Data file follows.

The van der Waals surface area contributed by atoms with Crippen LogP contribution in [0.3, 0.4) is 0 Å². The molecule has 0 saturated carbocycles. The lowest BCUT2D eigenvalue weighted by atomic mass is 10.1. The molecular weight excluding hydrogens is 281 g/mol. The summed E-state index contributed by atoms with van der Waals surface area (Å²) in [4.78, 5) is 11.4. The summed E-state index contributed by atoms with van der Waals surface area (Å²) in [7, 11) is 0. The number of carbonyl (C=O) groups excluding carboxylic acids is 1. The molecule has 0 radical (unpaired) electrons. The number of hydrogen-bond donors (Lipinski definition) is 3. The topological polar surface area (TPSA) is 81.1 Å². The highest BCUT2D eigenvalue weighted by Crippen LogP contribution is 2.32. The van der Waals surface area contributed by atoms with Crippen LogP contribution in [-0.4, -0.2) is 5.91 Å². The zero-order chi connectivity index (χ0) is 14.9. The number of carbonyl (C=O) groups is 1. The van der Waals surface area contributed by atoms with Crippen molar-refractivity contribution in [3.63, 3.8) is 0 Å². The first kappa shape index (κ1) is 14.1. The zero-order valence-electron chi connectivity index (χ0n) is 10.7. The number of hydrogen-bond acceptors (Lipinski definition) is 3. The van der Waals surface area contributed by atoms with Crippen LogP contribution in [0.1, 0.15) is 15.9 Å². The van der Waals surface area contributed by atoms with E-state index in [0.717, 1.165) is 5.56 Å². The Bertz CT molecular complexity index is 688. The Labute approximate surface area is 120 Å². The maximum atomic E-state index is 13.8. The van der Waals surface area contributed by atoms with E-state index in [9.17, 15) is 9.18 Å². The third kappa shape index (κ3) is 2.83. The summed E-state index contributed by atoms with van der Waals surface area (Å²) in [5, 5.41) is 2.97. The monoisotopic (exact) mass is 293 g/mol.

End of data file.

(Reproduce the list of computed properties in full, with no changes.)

The van der Waals surface area contributed by atoms with Crippen LogP contribution in [0.3, 0.4) is 0 Å². The molecule has 0 saturated carbocycles. The lowest BCUT2D eigenvalue weighted by atomic mass is 10.1. The molecular weight excluding hydrogens is 281 g/mol. The summed E-state index contributed by atoms with van der Waals surface area (Å²) in [4.78, 5) is 11.4. The summed E-state index contributed by atoms with van der Waals surface area (Å²) in [7, 11) is 0. The number of carbonyl (C=O) groups excluding carboxylic acids is 1. The molecule has 0 radical (unpaired) electrons. The number of hydrogen-bond donors (Lipinski definition) is 3. The topological polar surface area (TPSA) is 81.1 Å². The highest BCUT2D eigenvalue weighted by Crippen LogP contribution is 2.32. The van der Waals surface area contributed by atoms with Crippen LogP contribution in [-0.4, -0.2) is 5.91 Å². The zero-order chi connectivity index (χ0) is 14.9. The number of carbonyl (C=O) groups is 1. The van der Waals surface area contributed by atoms with Crippen molar-refractivity contribution in [3.63, 3.8) is 0 Å². The first kappa shape index (κ1) is 14.1. The zero-order valence-electron chi connectivity index (χ0n) is 10.7. The number of hydrogen-bond acceptors (Lipinski definition) is 3. The van der Waals surface area contributed by atoms with Crippen LogP contribution in [0.1, 0.15) is 15.9 Å². The van der Waals surface area contributed by atoms with E-state index in [0.717, 1.165) is 5.56 Å². The Bertz CT molecular complexity index is 688. The Labute approximate surface area is 120 Å². The maximum atomic E-state index is 13.8. The van der Waals surface area contributed by atoms with E-state index in [9.17, 15) is 9.18 Å². The third kappa shape index (κ3) is 2.83. The summed E-state index contributed by atoms with van der Waals surface area (Å²) in [5, 5.41) is 2.97. The monoisotopic (exact) mass is 293 g/mol.